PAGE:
Finally, after years of wondering what Kalanchoe tubiflora flowers look like, I have some! This is the first time ever that a K. tubiflora plant that I’ve had has bloomed, and from what I’ve read, it may be a mixed blessing. Apparently, the plant dies out after the flowering period, which can last for a couple of months. It can grow new shoots from the roots if they are left in place, but that is not always the case.
This Madagascar native, called Chandelier Plant, is actually in the Bryophyllum genus. However, most people know it as Kalanchoe. Little plantlets form at the edges of the leaves in spring and summer, and they root so easily that this plant is a weed to many who have had it invade their gardens. It can grow to two feet high and wide, and drop thousands of plantlets each season. Because of that, I’ve always grown them in containers on the patio rather than in my garden.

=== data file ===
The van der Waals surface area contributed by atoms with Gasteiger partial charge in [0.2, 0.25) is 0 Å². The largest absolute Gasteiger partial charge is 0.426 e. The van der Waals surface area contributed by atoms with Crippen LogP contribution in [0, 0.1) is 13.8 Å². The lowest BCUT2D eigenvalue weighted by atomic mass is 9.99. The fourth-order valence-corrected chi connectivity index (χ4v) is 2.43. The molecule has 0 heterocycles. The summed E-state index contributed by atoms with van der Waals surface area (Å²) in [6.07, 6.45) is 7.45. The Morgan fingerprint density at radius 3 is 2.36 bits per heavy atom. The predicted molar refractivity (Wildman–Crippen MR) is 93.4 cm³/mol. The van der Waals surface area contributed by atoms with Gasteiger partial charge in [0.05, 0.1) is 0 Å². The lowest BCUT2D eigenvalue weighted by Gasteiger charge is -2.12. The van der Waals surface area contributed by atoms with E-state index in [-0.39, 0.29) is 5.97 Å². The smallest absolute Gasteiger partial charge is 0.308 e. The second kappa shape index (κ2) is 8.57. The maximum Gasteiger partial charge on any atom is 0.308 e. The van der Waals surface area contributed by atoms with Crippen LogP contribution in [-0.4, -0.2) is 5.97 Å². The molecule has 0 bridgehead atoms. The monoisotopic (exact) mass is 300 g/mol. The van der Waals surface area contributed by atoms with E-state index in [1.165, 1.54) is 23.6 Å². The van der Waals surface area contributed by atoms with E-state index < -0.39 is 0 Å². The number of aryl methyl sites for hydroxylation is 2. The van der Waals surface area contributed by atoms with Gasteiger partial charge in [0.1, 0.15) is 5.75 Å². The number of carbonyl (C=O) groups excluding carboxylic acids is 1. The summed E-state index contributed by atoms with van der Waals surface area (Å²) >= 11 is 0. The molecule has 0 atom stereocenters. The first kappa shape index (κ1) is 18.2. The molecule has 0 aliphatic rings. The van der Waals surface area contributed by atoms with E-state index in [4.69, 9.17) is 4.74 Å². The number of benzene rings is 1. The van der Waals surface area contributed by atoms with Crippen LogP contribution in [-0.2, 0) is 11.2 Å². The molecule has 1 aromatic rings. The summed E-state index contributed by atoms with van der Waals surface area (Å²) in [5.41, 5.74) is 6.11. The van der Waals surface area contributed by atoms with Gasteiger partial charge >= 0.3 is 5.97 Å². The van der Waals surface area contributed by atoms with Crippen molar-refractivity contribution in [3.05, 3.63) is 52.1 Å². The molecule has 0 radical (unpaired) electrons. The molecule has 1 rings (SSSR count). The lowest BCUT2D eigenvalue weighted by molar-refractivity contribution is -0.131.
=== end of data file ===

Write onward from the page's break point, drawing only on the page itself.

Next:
In Phoenix, K. tubiflora needs light shade and protection from frost. Last year I lost a huge 11-year-old plant during our unusual cold spell. The plant looked as if it had melted when I removed the frost cloth. The leaves and stems were a mushy mess.
This plant is closely related to another Kalanchoe (Bryophyllum) species that I wrote about a while back.